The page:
"We say Morrisons' failures were so serious as to be criminal. They failed to make a suitable and sufficient assessment of the risks which Matt might be exposed to."
Mr Atkins said no-one witnessed Matt's fall and no-one could say exactly how it occurred. But it appeared, he said, that Matt had suffered a seizure while using the stairs to access his locker where he was required by the company to keep his phone, cigarettes and other personal belongings while working.
"He fell over the banister rail or the rail at the top of the stairs and was found on the hard floor in the well of the staircase by other members of staff and it was immediately apparent he had sustained very serious head injuries."
Mr Atkins told the jury about Morrisons' rules requiring employees not to carry mobile phones, money and other personal possessions with them while on duty and to put them in their lockers.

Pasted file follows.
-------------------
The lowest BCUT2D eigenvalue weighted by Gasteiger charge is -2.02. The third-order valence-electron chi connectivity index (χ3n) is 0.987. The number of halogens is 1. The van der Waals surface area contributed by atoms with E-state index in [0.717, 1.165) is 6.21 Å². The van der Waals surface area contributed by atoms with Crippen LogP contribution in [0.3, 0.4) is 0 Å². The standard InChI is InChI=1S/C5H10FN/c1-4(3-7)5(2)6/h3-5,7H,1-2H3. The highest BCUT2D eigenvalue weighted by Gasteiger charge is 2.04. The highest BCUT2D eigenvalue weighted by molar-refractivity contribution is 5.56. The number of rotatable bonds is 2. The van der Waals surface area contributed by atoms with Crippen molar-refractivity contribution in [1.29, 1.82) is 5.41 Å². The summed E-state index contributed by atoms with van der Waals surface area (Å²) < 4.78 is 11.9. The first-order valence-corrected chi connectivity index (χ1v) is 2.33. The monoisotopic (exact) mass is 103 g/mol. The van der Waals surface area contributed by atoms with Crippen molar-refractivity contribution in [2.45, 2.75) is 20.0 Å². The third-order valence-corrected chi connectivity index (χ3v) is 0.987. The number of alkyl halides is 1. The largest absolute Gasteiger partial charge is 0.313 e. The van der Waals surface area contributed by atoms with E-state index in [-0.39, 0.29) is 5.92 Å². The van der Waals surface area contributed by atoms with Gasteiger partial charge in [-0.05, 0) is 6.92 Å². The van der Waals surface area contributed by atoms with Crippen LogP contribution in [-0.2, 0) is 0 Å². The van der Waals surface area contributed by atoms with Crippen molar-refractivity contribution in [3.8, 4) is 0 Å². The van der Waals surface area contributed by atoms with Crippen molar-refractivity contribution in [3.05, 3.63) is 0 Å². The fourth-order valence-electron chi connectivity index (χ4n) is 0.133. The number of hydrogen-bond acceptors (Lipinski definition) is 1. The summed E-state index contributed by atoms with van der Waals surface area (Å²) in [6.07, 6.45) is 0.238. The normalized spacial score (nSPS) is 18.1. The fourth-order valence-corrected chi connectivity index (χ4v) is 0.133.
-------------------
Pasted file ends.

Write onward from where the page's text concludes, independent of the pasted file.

"Matt had to deposit his belongings in his locker when he started his shift and collect them at the end of his shift. If he needed money or cigarettes or any of his possessions during the day, he had to go to his locker. If he went out at lunchtime he had to go to his locker.
"It is clear, he had to go to his locker several times a day.
"To get to his locker he either had to use the stairs or the lift. Matt did not like using the lift as it was apparently unreliable and had broken down on a number of occasions.
"He had told his mother he hated using it. He knew people who had been trapped in it and it was often out of order."
Mr Atkins went on "The simplest thing Morrisons could have done was to move his locker to the ground floor and minimise the number of times he needed to use the stairs.